I think there isn’t yet a enticing and beautiful and inspiring set of role models and images for young men to see growing up where they’re like, “Oh, wow, like I want to be that, like I want to be a feminist. I want to be redefining masculinity. I want to do that.” Like, we don’t have that imagery growing up. And so I think by the time we’re adults, because power systems let us keep it going the way we are, you know, there is not much incentive for change and it’s not a good thing. But I think it’s the reality.

NELUFAR: Tomas, if I can ask you to come in at this point.

Sure. Yeah. So first, I’d like to think that I am a data-driven scientist. And the research shows that if we selected people for leadership roles in a gender-blind way, trying to select those who are more competent, more qualified, more curious, more humble, more empathetic and more honest, actually the world would see a surplus or overrepresentation of female leaders. So in that sense, you know, I do think that there is a female superiority in terms of the predisposition for leadership.

NELUFAR: I was right! I was right all along!

TOMAS: You could say that is a feminist conclusion.

NELUFAR: Vindication, gentlemen. Vindication. I was right. Satchit, if I might come to you, do you identify as a feminist? And if so, what is a male feminist? What is a man feminist? What does that mean?

Firstly, yeah, I would say for me in the label, the word, is, is very, very important because first it was my way to kind of be the elephant in the room by choosing the kind of word which most people don’t want to get into.

NELUFAR: You were being a provocateur. You were being provocative.

SATCHIT: Absolutely. Absolutely. And I think the man feminist, if one had to define, should be into this time the one who is, first of all, embracing of the fact that he’s a feminist. You should not be in denial of that. Like in India, there is a lot of kind of apologetic attitude about even being a feminist.

NELUFAR: So when we’re talking about equality, of course women are going to fight for equality because we’re punching up. When we talk about equality for men, we’re asking them to relinquish power. I wouldn’t do it. Why should you?

So Mazin I want to come to you, like when you were in those spaces, how do you do that? How do you move that conversation forward?

MAZIN: I think the place that arises from is in my own healing work. Where I’ve sat in a circle with other men, and whether it’s in a therapeutic or healing context or whatever it might be, you know, I’ve worked with men who are, you know, directors at major companies in Silicon Valley, and they have so much power. And I’ve coached them and I’ve also just sat in a men’s circle with them and have them cry and, before the pandemic, held them as they cried.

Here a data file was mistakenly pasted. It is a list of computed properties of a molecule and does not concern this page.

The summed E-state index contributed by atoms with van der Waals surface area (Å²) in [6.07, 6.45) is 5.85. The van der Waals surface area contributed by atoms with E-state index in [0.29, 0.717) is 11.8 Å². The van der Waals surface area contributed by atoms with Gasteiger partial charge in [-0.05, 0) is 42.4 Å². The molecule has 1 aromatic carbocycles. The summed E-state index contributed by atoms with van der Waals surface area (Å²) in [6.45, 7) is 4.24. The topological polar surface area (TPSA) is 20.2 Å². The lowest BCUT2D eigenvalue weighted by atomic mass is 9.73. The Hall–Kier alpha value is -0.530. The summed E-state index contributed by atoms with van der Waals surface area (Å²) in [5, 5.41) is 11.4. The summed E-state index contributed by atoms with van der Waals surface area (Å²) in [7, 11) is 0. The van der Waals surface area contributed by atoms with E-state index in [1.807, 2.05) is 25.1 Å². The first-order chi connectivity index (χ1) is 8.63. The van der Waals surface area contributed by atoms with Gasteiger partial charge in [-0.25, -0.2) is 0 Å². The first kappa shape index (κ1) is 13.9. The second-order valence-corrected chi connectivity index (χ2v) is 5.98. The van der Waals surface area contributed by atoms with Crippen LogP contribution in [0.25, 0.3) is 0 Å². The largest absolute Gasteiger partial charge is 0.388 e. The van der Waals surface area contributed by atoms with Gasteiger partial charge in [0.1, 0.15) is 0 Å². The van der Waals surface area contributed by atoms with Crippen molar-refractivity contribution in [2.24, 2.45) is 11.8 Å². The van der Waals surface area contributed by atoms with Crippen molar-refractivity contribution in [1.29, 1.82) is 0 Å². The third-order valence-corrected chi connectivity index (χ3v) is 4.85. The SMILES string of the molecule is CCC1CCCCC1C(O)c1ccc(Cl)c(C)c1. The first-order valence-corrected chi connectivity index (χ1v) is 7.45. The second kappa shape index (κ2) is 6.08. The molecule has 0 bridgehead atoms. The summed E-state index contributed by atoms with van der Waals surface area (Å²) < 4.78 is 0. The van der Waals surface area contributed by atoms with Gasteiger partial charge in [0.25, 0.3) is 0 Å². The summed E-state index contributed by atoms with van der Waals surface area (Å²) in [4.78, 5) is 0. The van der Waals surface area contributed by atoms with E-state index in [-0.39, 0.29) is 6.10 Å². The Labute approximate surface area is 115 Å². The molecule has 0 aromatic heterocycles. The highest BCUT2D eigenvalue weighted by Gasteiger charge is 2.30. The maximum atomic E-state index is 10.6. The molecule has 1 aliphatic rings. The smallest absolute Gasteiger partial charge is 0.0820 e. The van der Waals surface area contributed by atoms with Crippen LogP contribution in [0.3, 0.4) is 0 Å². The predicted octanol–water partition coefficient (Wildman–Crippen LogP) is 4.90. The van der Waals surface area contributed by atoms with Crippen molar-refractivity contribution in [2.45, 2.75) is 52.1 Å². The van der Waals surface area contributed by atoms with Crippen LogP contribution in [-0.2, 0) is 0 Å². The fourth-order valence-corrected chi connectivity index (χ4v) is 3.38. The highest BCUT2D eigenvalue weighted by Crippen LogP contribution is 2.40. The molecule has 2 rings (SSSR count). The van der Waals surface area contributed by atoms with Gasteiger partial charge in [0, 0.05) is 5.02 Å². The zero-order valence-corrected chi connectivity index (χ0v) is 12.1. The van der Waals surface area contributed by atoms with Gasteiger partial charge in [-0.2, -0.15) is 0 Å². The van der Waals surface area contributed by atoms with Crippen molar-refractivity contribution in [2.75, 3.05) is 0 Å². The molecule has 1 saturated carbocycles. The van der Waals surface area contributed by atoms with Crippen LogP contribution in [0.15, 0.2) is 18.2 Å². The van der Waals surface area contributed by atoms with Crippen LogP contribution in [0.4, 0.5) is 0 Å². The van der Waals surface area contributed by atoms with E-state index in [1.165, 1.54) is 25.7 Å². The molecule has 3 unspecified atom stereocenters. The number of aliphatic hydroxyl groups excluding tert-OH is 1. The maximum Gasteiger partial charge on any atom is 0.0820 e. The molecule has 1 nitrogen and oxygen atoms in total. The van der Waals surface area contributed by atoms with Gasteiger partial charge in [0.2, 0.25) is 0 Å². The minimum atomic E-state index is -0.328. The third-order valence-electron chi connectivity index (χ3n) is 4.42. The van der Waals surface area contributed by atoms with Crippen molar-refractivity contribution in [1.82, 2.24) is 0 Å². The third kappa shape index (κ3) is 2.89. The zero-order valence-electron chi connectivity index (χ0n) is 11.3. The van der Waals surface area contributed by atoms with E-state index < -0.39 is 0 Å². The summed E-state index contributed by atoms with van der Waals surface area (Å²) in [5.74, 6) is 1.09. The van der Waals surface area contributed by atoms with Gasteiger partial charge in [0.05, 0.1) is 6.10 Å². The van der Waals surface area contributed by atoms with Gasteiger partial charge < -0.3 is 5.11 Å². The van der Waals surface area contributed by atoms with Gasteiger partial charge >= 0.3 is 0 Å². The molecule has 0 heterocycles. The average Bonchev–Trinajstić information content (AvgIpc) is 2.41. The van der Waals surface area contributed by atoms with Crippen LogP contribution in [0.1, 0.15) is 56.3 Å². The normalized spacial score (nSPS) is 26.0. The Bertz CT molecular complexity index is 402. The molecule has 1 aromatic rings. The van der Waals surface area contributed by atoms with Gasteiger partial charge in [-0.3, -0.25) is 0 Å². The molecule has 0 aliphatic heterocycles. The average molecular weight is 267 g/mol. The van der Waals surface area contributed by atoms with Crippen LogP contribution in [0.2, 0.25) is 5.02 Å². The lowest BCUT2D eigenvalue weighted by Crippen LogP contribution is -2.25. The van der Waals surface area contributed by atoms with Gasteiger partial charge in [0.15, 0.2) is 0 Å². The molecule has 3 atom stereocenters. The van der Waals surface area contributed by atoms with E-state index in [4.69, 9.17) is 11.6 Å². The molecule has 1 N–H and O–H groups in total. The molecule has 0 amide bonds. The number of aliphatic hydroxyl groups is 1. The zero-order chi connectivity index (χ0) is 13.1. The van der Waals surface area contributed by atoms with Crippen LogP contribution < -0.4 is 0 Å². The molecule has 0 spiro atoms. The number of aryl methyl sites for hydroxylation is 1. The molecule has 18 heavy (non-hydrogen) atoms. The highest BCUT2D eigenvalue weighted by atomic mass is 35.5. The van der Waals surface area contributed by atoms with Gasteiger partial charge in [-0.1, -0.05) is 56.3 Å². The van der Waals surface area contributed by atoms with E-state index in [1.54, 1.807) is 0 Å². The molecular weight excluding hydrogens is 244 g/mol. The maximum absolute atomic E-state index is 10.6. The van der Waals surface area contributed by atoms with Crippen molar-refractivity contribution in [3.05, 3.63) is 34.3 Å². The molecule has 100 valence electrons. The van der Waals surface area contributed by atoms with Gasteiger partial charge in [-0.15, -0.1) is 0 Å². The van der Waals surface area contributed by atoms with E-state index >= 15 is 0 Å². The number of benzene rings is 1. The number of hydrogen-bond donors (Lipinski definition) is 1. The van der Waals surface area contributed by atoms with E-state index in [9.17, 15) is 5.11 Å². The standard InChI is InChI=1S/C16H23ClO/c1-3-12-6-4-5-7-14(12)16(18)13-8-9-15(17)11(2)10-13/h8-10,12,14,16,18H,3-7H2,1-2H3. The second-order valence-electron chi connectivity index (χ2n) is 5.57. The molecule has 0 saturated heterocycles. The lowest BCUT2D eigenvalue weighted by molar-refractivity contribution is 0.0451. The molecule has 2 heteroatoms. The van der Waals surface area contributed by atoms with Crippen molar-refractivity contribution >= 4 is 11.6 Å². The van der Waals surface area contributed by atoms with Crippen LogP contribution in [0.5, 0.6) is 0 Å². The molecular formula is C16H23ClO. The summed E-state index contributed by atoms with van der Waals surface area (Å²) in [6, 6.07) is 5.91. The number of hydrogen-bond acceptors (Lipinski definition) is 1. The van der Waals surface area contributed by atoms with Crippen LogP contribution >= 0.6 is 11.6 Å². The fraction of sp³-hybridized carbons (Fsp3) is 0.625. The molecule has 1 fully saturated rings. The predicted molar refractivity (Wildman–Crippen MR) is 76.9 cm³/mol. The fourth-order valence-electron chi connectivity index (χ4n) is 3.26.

And the thing about power, right, is what kind of power are we talking about? Because the way we have defined “leader” is “white man,” and the way that we define “man,” particularly “white man” is this [EXPLETIVE BLEEPED], basically. And then white men and other men are born into this world and they’re typecast into that role.

NELUFAR: It seems to me that modern society has lobotomized men. It has cut out huge significant chunks, chunks like vulnerability, chunks like emotions, chunks like caring, chunks like expressing yourself, chunks like language, even. You know, this is what feminism tries to fight. It’s about equality for everyone.

MAZIN: The current state really has hindered the potential of billions of people, men, women, everyone in between. But I think really it begins with us as a society and men having a major role in this, asking what does it mean to be a man for me? Because there is no standard definition of “men.” If you go to Korea and you look at the male heartthrob, right, you look at the like archetype of this sexy man that everyone wants to be, you know, and you took that archetype to Nigeria or you took that archetype even to the United States. People are like, “That is not manly at all.”

NELUFAR: Cue BTS montage.

MAZIN: Right. You know what’s, it’s not even that we don’t have access to those things, is that we’re extremely unskilled.


MAZIN: Because we don’t have in our society opportunities or incentive to practice those skills. Like men, horrible leaders, are extremely emotional. They’re emotional the way a 7-year-old throwing a tantrum is emotional, but they’re not aware.